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A Sick Day for Amos McGee



Last updated Friday, February 8, 2013

Author: Philip C. Stead
Illustrator: Erin Stead
Date of Publication: 2010
ISBN: 1596434023
Grade Level: 1st    (GLCs: Click here for grade level guidelines.)
Date(s) Used: Feb. 2013

Synopsis: Amazon.com Review
Friends come in all sorts of shapes and sizes. In Amos McGee’s case, all sorts of species, too! Every day he spends a little bit of time with each of his friends at the zoo, running races with the tortoise, keeping the shy penguin company, and even reading bedtime stories to the owl. But when Amos is too sick to make it to the zoo, his animal friends decide it’s time they returned the favor.

Note to readers:
•  This book is on the shorter side, so we recommend doing a "picture walk" with your students before reading. Ask the students what they think about the illustrations, what they think might happen during the story, etc.

Discussion topics for before reading:
•  What is Amos doing on the cover?
•  Who is Amos playing cards with?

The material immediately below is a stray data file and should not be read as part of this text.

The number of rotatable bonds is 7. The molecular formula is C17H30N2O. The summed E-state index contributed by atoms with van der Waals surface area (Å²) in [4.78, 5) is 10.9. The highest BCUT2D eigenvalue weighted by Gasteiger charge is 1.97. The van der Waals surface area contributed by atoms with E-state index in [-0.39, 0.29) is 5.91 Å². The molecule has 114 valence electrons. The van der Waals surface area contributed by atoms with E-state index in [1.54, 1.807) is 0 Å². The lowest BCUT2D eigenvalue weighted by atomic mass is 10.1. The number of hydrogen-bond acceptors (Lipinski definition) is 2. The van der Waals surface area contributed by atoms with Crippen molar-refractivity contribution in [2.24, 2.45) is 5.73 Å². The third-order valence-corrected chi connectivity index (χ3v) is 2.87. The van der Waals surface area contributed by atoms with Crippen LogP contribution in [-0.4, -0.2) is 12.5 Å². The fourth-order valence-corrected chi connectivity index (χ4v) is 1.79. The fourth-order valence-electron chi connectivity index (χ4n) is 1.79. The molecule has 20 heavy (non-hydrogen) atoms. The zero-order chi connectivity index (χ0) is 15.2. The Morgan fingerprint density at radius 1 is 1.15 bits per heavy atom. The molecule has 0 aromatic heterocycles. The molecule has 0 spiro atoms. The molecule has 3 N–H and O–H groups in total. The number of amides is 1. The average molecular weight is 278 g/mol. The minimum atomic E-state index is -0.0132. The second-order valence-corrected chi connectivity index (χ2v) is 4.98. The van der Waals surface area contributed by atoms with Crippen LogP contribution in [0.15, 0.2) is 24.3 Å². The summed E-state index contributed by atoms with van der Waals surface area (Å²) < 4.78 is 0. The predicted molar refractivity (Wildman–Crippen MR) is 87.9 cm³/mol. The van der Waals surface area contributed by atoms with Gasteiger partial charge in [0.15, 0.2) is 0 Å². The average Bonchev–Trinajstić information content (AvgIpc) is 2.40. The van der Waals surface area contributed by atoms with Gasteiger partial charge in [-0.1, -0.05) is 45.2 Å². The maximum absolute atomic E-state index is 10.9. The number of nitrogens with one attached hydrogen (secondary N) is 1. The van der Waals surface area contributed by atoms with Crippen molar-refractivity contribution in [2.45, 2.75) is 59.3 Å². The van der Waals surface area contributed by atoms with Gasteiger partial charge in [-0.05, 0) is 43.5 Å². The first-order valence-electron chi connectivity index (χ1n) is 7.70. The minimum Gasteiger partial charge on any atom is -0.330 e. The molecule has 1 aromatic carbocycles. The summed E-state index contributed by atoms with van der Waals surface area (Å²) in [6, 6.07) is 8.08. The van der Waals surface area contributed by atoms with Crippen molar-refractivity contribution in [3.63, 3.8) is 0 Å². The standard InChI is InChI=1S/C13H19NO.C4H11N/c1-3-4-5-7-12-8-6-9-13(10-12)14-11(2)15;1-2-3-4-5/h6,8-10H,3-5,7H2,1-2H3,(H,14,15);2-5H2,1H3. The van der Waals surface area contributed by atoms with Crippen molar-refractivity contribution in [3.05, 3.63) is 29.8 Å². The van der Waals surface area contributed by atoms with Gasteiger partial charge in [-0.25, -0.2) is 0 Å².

Vocabulary:
•  Uniform- an outfit worn by members of a particular group
•  Amble- to walk or stroll at a slow pace
•  Tortoise- a reptile that is shielded from its predators by a shell. Some can live as long as 150 years!

Discussion topics for during/after reading:
•  What games do you like to play with your friends?
•  What are your favorite animals? What do these animals like to do? If they could play games what would they play?

Craft ideas:
•  Make little puppets of the 5 zoo animals using construction paper and Popsicle sticks
•  Draw your favorite animal playing your favorite game
•  Make a mask of your favorite animal using construction paper!
•  Make your very own tortoise using a paper plate for a shell and construction paper for the head, feet, etc.
•  Make Valentine's Day cards for your friends and family!

*Note: These craft ideas are just suggestions. You can use them, but you don’t have to use them. You can expand upon them, or add your own twist. Remember, though, that the focus of your time should not be on the development and execution of a craft; the focus should be on the read-aloud and the enjoyment of the book!